By then I had explored material depots and scoured Ebay for pieces and Chinese made ball bearings. But with my budget, I realized I had to size down. From a house sized project, to a car sized one, then a bicycle thingy. By the time I actually got the money, more than half of my allotted time in Bucharest had passed, and I was no closer to starting than when I left Rotterdam. I decided for a scaled model.

And then, without a warning, the travel bug struck. "I'll leave halfway through August", I said one day, then stared off into distance. By next day it was "the end of July". Then “this weekend”. Once the wanderlust set in, only trickery and a half priced train ticket kept me in place.
And so it is that I find myself on the go again. After a month in Bucharest, I decided to follow the original plan. I made no scale model. Instead, I'm going to meet the original designer, and see his creatures first hand, maybe even ask a question or two. I'm off to meet Theo Jansen.
By train. From Romania, back to the Netherlands.

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Posted by Zaspirucho 03:24 Archived in Romania Tagged budapest netherlands romania plans time backpacking rotterdam goodbyes bucharest working thoughts Comments (0)

Road trips and missed planes

From Oregon to San Francisco, and beyond!

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View Liberty Goes East on Zaspirucho's travel map.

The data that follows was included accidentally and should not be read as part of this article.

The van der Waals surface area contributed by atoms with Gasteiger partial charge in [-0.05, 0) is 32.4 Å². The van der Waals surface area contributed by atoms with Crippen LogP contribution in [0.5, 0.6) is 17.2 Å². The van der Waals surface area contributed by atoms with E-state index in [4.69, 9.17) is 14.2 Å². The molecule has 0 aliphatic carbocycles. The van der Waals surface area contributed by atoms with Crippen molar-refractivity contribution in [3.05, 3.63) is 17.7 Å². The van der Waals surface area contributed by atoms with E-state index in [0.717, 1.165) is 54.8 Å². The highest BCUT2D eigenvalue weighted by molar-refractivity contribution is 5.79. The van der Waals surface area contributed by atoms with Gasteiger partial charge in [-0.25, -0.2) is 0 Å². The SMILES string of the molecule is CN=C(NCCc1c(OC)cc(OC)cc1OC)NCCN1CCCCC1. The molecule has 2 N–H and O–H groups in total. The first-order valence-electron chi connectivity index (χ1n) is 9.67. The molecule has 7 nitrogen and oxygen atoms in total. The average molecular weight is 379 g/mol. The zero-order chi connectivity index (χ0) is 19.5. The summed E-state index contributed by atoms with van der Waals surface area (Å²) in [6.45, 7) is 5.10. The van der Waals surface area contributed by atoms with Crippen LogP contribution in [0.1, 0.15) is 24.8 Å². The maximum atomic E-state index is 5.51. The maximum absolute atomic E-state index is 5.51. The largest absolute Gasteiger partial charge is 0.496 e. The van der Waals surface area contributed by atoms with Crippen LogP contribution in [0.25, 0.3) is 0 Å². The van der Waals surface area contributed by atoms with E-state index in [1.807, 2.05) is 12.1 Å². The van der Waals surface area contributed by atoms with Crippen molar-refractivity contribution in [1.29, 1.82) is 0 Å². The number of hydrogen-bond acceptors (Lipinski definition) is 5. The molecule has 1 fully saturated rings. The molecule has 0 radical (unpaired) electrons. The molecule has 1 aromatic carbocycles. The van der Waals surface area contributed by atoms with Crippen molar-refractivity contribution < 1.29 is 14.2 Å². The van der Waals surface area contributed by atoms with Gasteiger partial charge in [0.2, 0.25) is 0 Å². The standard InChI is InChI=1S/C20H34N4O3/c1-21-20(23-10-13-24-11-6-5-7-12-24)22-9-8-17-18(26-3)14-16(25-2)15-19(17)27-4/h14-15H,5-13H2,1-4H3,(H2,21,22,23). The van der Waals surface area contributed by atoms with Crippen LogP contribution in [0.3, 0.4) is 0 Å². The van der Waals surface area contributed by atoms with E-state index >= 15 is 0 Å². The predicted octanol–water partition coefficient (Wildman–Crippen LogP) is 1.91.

So we set out of Oregon in style.

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María swiped the American Express, and we came back home that night on our own rented Nissan. Doin' the 'merican thing. Maybe it wouldn't be necessary if the traveling infrastructure wasn't so bad (or non existent), or the buses so expensive. Specially having just hitchhiked a similar route some weeks earlier, the greyhounds and such just didn't seem worth the trouble or cost.

We set out early and out towards Crater Lake. María was dead set on visiting that place, having heard only wonders of it. So we drove up the hill and into the forest. A beautiful drive but, when we got there, Oh surprise! National parks were closed due to the government shut down. Brilliant idea that one. Close Yosemite! Close everything up! So we just kept going forward. A random hiker said we should go some other road, so we did, and somehow we ended up in the Lake of the Woods. Middle of nowhere, never heard of it. Yet there we were, in front of a beautiful lake, enjoying the little sun there was. And, hungry as we were, we got an awesome avocado cheeseburger, with a side of sweet potato fries, at a restaurant next to the marina. Not bad for the middle of nowhere. Not bad at all.
Lake of the Woods

Lake of the Woods

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When we left that morning, we had two options: After Crater Lake, we could come back (turned out our farm friends were having a party), or camp out in the Redwoods. Yet somehow he ended in Mt. Shasta. At some point we decided not to go back, just keep going forward, and the mountain was our best shot at finding a free campground. And find one we did! Unfortunately it was closed due to... Government shutdown! So we got off the road, and just slept in the car. It was warm and spacious, and I had a wonderful night. María did not. It's not the first time she envies my bum-like ability for passing out anywhere. It's a good skill to have, you must admit.